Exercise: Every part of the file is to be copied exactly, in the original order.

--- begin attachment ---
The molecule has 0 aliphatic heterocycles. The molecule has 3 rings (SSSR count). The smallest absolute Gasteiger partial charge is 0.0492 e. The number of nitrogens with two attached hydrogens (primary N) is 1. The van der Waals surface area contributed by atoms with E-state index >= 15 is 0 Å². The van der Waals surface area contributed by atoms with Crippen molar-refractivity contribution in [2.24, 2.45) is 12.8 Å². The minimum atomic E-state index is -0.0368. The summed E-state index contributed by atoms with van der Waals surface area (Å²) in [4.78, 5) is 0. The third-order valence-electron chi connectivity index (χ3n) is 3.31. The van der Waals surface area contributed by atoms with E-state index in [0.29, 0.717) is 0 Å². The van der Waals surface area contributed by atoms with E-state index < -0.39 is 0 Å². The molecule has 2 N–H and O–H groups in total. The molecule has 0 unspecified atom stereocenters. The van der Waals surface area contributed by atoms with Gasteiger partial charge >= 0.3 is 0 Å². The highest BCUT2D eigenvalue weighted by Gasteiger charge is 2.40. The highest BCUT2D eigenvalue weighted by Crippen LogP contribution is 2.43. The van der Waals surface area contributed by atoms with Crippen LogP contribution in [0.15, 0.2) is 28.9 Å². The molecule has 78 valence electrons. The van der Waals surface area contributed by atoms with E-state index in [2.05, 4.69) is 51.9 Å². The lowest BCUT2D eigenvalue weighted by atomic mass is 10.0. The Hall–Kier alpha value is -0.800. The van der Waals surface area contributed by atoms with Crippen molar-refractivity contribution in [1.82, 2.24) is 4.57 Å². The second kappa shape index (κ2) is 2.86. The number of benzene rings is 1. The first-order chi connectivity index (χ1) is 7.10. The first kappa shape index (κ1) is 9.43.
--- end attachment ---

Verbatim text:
The molecule has 0 aliphatic heterocycles. The molecule has 3 rings (SSSR count). The smallest absolute Gasteiger partial charge is 0.0492 e. The number of nitrogens with two attached hydrogens (primary N) is 1. The van der Waals surface area contributed by atoms with E-state index >= 15 is 0 Å². The van der Waals surface area contributed by atoms with Crippen molar-refractivity contribution in [2.24, 2.45) is 12.8 Å². The minimum atomic E-state index is -0.0368. The summed E-state index contributed by atoms with van der Waals surface area (Å²) in [4.78, 5) is 0. The third-order valence-electron chi connectivity index (χ3n) is 3.31. The van der Waals surface area contributed by atoms with E-state index in [0.29, 0.717) is 0 Å². The van der Waals surface area contributed by atoms with E-state index < -0.39 is 0 Å². The molecule has 2 N–H and O–H groups in total. The molecule has 0 unspecified atom stereocenters. The van der Waals surface area contributed by atoms with Gasteiger partial charge >= 0.3 is 0 Å². The highest BCUT2D eigenvalue weighted by Gasteiger charge is 2.40. The highest BCUT2D eigenvalue weighted by Crippen LogP contribution is 2.43. The van der Waals surface area contributed by atoms with Crippen LogP contribution in [0.15, 0.2) is 28.9 Å². The molecule has 78 valence electrons. The van der Waals surface area contributed by atoms with E-state index in [2.05, 4.69) is 51.9 Å². The lowest BCUT2D eigenvalue weighted by atomic mass is 10.0. The Hall–Kier alpha value is -0.800. The van der Waals surface area contributed by atoms with Crippen molar-refractivity contribution in [1.82, 2.24) is 4.57 Å². The second kappa shape index (κ2) is 2.86. The number of benzene rings is 1. The first-order chi connectivity index (χ1) is 7.10. The first kappa shape index (κ1) is 9.43.